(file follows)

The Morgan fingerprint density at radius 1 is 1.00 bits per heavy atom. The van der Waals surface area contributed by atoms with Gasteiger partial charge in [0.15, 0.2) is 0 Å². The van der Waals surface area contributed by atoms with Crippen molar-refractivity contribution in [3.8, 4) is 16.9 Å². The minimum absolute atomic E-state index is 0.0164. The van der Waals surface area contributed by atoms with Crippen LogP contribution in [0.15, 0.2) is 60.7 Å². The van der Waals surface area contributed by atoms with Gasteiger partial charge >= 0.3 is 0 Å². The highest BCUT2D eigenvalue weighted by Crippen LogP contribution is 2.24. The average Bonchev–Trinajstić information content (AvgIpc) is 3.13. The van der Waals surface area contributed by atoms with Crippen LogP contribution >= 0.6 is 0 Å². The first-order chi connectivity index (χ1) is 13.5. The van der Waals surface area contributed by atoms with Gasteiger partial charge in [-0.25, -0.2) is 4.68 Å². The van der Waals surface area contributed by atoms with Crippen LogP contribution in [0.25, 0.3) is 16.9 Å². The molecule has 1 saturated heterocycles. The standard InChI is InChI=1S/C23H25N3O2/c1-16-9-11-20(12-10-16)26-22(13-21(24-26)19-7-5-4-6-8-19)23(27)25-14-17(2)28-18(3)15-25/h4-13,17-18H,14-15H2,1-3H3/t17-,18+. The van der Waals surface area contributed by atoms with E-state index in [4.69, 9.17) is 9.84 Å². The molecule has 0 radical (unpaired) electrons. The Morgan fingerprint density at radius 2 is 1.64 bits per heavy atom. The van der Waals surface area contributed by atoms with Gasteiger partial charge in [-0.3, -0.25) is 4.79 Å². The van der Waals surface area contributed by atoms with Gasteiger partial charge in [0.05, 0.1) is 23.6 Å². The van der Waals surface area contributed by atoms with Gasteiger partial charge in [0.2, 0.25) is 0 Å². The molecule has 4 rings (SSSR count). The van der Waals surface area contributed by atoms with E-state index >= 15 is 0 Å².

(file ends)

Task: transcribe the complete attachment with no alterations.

The Morgan fingerprint density at radius 1 is 1.00 bits per heavy atom. The van der Waals surface area contributed by atoms with Gasteiger partial charge in [0.15, 0.2) is 0 Å². The van der Waals surface area contributed by atoms with Crippen molar-refractivity contribution in [3.8, 4) is 16.9 Å². The minimum absolute atomic E-state index is 0.0164. The van der Waals surface area contributed by atoms with Crippen LogP contribution in [0.15, 0.2) is 60.7 Å². The van der Waals surface area contributed by atoms with Gasteiger partial charge >= 0.3 is 0 Å². The highest BCUT2D eigenvalue weighted by Crippen LogP contribution is 2.24. The average Bonchev–Trinajstić information content (AvgIpc) is 3.13. The van der Waals surface area contributed by atoms with Crippen LogP contribution >= 0.6 is 0 Å². The first-order chi connectivity index (χ1) is 13.5. The van der Waals surface area contributed by atoms with Gasteiger partial charge in [-0.25, -0.2) is 4.68 Å². The van der Waals surface area contributed by atoms with Crippen LogP contribution in [0.25, 0.3) is 16.9 Å². The molecule has 1 saturated heterocycles. The standard InChI is InChI=1S/C23H25N3O2/c1-16-9-11-20(12-10-16)26-22(13-21(24-26)19-7-5-4-6-8-19)23(27)25-14-17(2)28-18(3)15-25/h4-13,17-18H,14-15H2,1-3H3/t17-,18+. The van der Waals surface area contributed by atoms with E-state index in [4.69, 9.17) is 9.84 Å². The molecule has 0 radical (unpaired) electrons. The Morgan fingerprint density at radius 2 is 1.64 bits per heavy atom. The van der Waals surface area contributed by atoms with Gasteiger partial charge in [-0.3, -0.25) is 4.79 Å². The van der Waals surface area contributed by atoms with Gasteiger partial charge in [0.05, 0.1) is 23.6 Å². The van der Waals surface area contributed by atoms with Gasteiger partial charge in [0.2, 0.25) is 0 Å². The molecule has 4 rings (SSSR count). The van der Waals surface area contributed by atoms with E-state index >= 15 is 0 Å².